In the long lulls between performers, the crowd was kept entertained (for a while) with old videos and a memorabilia exhibit complete with Johnny’s guitars

(on loan from the Rock and Roll Hall of Fame) and, yes, Joey’s glasses. Tommy Ramone made a special appearance, reading a speech offering tender personality profiles and many thanks.

The Red Hot Chili Peppers blazed the stage in true punk form, running tight renditions of “I’m Against It,” “I Wanna Be Sedated” and a surprise “It’s a Long Way Back to Germany.” After Rob Zombie read a short letter from the night’s absent guest of honor, Johnny Ramone, the intense emotion in the room prompted a cell-phone call to the guitar churner at home. Johnny’s reaction was signature: He implored Zombie to stop holding up the show.

The night finally fell into its rhythm as Marky Ramone, CJ Ramone and producer Daniel Rey

re-created the famous wall of sound to back a cavalcade of special guests. Robert Carmine (a.k.a. Robert Coppola Schwartzman) of Rooney delivered spot-on renditions of “The KKK Took My Baby Away” and “Here Today, Gone Tomorrow.” Pete Yorn contributed “I Wanna Be Your Boyfriend” and was subsequently upstaged by a powerful Dicky Barrett doing “Bonzo Goes to Bitburg.” Tim Armstrong and Brett Gurewitz allowed Eddie Vedder to keep up as they supported him on “I Believe

in Miracles.” The show capped off with Henry Rollins and Steve Jones bringing the rock on “Judy Is a Punk” and “Blitzkrieg Bop.”

Rollins left the stage declaring, “Ramones number one forever,” and we believed him enough to earn an encore of “Pinhead” with CJ on the microphone. Two Zippy mascots appeared; black and white balloons fell and were noisily popped. It was one hell of a memorial service.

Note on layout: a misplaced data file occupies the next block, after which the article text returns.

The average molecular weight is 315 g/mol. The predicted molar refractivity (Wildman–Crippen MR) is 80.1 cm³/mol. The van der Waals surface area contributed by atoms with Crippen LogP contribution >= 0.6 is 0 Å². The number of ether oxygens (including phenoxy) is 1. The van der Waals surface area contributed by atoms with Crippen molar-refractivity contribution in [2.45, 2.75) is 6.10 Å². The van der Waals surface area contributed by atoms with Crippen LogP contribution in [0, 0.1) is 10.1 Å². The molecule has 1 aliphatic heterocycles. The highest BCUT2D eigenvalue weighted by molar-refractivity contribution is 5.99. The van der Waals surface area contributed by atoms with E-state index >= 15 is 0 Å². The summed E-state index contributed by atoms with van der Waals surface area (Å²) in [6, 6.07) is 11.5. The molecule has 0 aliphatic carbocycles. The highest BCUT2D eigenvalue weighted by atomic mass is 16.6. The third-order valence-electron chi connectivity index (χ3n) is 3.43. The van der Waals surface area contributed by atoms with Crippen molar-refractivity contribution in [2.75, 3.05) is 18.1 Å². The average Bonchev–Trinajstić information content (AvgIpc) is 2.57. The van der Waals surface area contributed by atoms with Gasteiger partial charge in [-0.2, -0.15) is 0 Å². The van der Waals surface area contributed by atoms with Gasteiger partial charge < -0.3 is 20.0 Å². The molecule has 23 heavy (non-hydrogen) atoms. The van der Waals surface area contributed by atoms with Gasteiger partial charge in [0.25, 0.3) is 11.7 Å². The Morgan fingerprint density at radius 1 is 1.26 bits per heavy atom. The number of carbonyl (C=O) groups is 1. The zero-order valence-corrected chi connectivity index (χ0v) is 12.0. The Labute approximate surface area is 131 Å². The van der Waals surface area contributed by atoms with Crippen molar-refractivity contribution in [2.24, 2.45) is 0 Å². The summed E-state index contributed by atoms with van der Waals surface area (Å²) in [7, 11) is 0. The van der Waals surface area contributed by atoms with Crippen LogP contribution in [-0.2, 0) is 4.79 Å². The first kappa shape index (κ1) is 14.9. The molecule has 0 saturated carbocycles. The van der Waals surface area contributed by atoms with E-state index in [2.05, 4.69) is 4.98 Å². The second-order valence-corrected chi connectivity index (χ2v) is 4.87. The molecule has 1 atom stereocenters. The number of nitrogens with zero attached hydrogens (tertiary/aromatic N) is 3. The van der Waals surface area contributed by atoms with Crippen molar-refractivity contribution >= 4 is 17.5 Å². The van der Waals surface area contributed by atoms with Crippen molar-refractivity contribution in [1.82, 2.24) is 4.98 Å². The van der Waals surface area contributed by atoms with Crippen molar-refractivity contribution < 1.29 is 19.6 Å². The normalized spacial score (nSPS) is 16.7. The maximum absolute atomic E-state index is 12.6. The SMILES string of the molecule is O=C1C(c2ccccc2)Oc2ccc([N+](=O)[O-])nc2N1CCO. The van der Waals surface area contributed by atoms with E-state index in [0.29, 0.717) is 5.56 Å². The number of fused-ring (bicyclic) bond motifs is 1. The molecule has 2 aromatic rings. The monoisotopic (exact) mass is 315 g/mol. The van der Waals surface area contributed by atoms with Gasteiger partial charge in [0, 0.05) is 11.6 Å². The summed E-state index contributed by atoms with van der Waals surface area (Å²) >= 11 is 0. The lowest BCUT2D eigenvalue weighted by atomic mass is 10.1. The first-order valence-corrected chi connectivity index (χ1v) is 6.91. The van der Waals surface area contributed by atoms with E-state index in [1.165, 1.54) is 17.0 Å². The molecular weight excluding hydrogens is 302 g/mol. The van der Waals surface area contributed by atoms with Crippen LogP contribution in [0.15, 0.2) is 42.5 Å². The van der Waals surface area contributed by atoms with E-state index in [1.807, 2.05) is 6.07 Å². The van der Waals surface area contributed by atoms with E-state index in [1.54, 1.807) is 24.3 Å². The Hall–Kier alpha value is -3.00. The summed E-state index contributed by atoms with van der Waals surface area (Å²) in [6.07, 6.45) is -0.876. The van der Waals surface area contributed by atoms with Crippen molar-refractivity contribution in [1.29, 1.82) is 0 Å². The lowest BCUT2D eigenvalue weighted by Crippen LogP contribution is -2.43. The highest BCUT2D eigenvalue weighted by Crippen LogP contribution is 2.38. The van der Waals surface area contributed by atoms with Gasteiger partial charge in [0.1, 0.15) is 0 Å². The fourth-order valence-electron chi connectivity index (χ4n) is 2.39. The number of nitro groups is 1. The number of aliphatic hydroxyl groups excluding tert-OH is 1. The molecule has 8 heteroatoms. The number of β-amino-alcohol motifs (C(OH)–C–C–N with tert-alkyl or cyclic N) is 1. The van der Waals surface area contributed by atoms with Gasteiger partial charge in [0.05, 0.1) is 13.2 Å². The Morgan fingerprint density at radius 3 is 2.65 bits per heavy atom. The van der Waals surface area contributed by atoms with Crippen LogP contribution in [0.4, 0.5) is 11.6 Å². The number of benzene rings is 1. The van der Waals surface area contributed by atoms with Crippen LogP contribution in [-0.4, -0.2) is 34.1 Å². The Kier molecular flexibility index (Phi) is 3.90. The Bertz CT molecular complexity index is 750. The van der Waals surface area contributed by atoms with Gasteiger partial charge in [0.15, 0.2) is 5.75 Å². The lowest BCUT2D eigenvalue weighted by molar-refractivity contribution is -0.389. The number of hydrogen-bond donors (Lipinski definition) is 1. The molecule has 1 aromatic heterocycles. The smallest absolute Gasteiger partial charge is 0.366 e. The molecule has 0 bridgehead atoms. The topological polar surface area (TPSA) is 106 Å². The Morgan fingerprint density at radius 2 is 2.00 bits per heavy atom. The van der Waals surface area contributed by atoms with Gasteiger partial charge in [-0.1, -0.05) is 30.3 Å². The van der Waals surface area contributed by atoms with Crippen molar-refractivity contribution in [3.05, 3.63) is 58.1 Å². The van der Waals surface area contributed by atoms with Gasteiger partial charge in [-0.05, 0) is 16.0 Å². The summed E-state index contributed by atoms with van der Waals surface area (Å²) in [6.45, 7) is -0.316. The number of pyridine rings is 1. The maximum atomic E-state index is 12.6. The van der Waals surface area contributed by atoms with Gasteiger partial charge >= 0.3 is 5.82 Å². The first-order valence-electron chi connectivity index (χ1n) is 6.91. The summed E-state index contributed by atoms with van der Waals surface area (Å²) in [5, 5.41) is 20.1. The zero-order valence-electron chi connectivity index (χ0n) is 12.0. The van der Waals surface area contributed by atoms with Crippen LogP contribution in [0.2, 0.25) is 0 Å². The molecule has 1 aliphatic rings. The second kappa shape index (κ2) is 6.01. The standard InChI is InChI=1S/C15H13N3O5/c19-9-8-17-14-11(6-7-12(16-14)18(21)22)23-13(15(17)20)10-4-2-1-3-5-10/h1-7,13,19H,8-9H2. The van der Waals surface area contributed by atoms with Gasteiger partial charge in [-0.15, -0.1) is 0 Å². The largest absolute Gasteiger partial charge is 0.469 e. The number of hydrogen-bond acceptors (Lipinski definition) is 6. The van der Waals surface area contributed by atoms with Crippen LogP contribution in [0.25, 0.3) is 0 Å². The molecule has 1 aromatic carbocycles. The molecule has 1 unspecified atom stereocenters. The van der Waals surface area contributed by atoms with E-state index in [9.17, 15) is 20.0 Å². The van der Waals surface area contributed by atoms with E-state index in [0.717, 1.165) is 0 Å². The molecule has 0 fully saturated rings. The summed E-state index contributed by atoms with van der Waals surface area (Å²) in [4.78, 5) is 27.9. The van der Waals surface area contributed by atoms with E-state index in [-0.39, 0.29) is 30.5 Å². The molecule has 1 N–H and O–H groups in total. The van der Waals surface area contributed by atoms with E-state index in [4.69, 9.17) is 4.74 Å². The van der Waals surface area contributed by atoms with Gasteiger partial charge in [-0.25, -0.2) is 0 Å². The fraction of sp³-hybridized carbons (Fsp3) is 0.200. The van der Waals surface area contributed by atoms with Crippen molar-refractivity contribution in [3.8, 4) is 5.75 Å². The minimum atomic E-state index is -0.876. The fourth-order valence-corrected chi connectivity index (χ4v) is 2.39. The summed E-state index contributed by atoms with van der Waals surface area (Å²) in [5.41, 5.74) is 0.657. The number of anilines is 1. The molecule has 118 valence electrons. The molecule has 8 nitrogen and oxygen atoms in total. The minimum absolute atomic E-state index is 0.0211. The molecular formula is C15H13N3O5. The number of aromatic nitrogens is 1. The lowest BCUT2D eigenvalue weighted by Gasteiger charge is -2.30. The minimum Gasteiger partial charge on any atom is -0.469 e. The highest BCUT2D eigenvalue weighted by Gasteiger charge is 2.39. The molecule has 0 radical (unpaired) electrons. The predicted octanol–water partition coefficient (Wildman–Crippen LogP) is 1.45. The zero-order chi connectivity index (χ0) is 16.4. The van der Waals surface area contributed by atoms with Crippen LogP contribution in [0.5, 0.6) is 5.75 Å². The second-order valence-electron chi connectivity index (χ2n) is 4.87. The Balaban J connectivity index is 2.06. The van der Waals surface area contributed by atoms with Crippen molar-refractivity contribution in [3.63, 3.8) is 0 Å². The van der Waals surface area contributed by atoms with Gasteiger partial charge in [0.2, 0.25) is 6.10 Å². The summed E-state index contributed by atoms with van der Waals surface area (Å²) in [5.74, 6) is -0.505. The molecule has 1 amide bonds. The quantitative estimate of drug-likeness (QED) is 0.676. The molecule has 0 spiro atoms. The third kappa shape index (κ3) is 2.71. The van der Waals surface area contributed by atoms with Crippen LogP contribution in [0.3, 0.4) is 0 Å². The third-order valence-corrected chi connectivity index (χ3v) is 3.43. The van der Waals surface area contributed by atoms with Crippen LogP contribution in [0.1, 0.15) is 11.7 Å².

—Shelley Leopold

at Avalon, September 8

Think Godzilla, think Mothra, think King Ghidora. Then think again. The skyline-trouncing creatures of Kaiju Big Battel are the unrequited love children of Toho movies, anime cosplay and professional wrestling. Brought to you by Boston’s Studio Kaiju, this battle (I mean battel) between mutated monsters inside a chainlink-fenced wrestling ring — complete with miniature cityscape — was not unlike catching the Mighty Morphin Power Rangers in a drunken barroom brawl. The evening’s MC, Louden Noxious, and painfully mustachioed referee, Jingi, did their best to keep order (“This is completely unexpected!”), but the evil Dr. Cube, the cardboard-box-headed mastermind intent on world domination, would not let his minions fail. Much punching and kicking and body-slamming ensued: Robox vs. American Beetle vs. Neo Teppen vs. Call-Me-Kevin (the lobsterlike loser).

In his Los Angeles debut, disco-dancing, hand-clapping boogie monster Super Wrong hustled his way across the ring only to get kayoed by “walking compost heap” Gomi-Man within seconds. And as smiley-faced heroes Los Plantanos — twin plantain peels in camouflage pants — joined “J-pop idol” Chikako in a tribute to previously defeated and wheelchair-bound Silver Potato, her lip-synched track (“Peel Me Now”) started skipping and she fled the stage, commencing a banana-bashing free-for-all.

While the frequent merchandise sales

pitches could have been cut (the crowd was subjected to video-screen “commercial breaks” promoting Studio Kaiju’s DVDs and T-shirts before nearly every matchup), the adrenaline-inducing finale was worth it: Unibouzu, a “one-eyed demon from the dark side” (picture Hulk Hogan coifed like a sea urchin); a too-drunk-to-fight Hell Monkey; soup-can-bodied martial artist Kung Fu Chicken Noodle; a Super-Dimensional Slug; and three Dr. Cubes! It was almost like ballet, if ballet were a lot more violent.

—Derek Thomas

LA Weekly